Kevin Grass grew up in Ste. Genevieve, Missouri, a small river town about an hour southeast of St. Louis. Since there were no art supply stores nearby, Grass’s father, who worked as a grocery clerk, brought brown paper bags home for him to use as drawing paper. Using #2 pencils and ball-point pens, Grass worked obsessively without instruction to master representational drawing skills. Early subjects ranged widely, including narrative fantasy, landscapes, and traditional portraits.
At the age of 10 Grass was introduced to painting on canvas by his elementary school art teacher. After experimenting with oil and acrylic paints, Grass decided that he preferred the latter because acrylics dried quickly and did not required toxic thinners. It was not unusual to see him outdoors working on paintings with his typical array of supplies – Liquitex acrylics, canvas panels, cheap hobby brushes, and paper plate palettes.
In high school, Grass created a wide variety of commissioned works, ranging from portraits and landscapes to lettering for campaign signs and car decorations. One of the murals he assisted with in downtown Ste. Genevieve still exists today. It has faded, but shows that Grass had promise as a representational painter from an early age.
After becoming valedictorian of Ste. Genevieve High School, Grass began his formal art education at Washington University in St. Louis, Missouri. He started as an architecture student, but his obsession with painting was so strong that he changed his major at the beginning of the second semester of his sophomore year. He received his undergraduate degree in drawing and painting in 1990 from Washington University on a full academic scholarship.
At the University of Georgia, he met his future wife, Michaela Oberlaender, in a Northern Renaissance art class. That course had an extensive impact on his life because it also introduced him to the narrative symbolism and the meticulous techniques of the Flemish masters that influence his work today. In his studio classes, Grass was encouraged to paint loosely and use oil paint, neither of which felt right to him, but it was an important stage in earning his masters of fine art degree.
The fall after receiving his graduate degree, Grass began teaching art full-time at Gordon College in Barnesville, Georgia. In addition to teaching, he pursued corporate art commissions, regional juried shows, and had his first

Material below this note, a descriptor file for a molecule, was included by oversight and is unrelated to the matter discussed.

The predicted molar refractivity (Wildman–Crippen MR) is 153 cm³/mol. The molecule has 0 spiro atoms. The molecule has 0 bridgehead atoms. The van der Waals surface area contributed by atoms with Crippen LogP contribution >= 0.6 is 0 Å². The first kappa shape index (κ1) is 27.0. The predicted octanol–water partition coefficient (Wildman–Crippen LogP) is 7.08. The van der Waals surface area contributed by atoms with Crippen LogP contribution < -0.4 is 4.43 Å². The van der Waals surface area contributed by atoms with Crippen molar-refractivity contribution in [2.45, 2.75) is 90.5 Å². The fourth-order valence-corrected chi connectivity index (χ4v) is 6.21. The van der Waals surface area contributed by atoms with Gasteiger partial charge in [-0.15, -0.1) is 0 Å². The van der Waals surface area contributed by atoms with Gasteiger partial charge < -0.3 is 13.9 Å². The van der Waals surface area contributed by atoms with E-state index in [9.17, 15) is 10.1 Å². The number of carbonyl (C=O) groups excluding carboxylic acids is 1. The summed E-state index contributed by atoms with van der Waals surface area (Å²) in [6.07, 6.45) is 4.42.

solo museum exhibition. While teaching was new and exciting, it was always a means for him to be able to paint.
In August 1997, while his wife was expecting their son, Grass moved his family to the Tampa Bay region to accept a teaching post at St. Petersburg College in Florida. He still teaches full-time as an Associate Professor of Art on the Clearwater campus.
Kevin Grass made the switch back to painting in acrylics in 2001, a few years after his son Nicholas was born, because he did not want the toxic fumes in his home. The other reason was because some of the oil pieces showed slight cracks in them after they were varnished, making them look as if they were already as old as the pieces by the Renaissance Masters. It took a while for Grass to be as skilled in acrylics as in oils, but now if you look at works in both media side by side, it is difficult to distinguish betweenthem based on the medium alone.
Corporate and Percent for Art sales began to dry up in 2001 after the terrorist attacks on 9/11, so Grass began to focus his attention on figurative pieces that comment upon social issues of the day. These complex, thought-provoking images were well represented in juried and invitational regional and national exhibitions, galleries, and prestigious art publications. Crowds at international art fairs, such as SPECTRUM Miami and Artexpo in New York, were especially receptive to the work. The feedback about his work at these shows, with over 30,000 visitors, influenced themes for future art works.
Late in 2019, as painting sales almost completely ceased and storage space began to run out in his studio, Grass decided that something needed to change. Lame Ducks is series of smaller, less complex images that retain the humor, narrative, and technical approach of the more involved figure paintings, using rubber ducks as the common thematic element. These visual puns are colorful, fun, and lend themselves more easily to marketing and commercial applications. The paintings are accompanied by a whole series of products available at the website www.lameducks.net.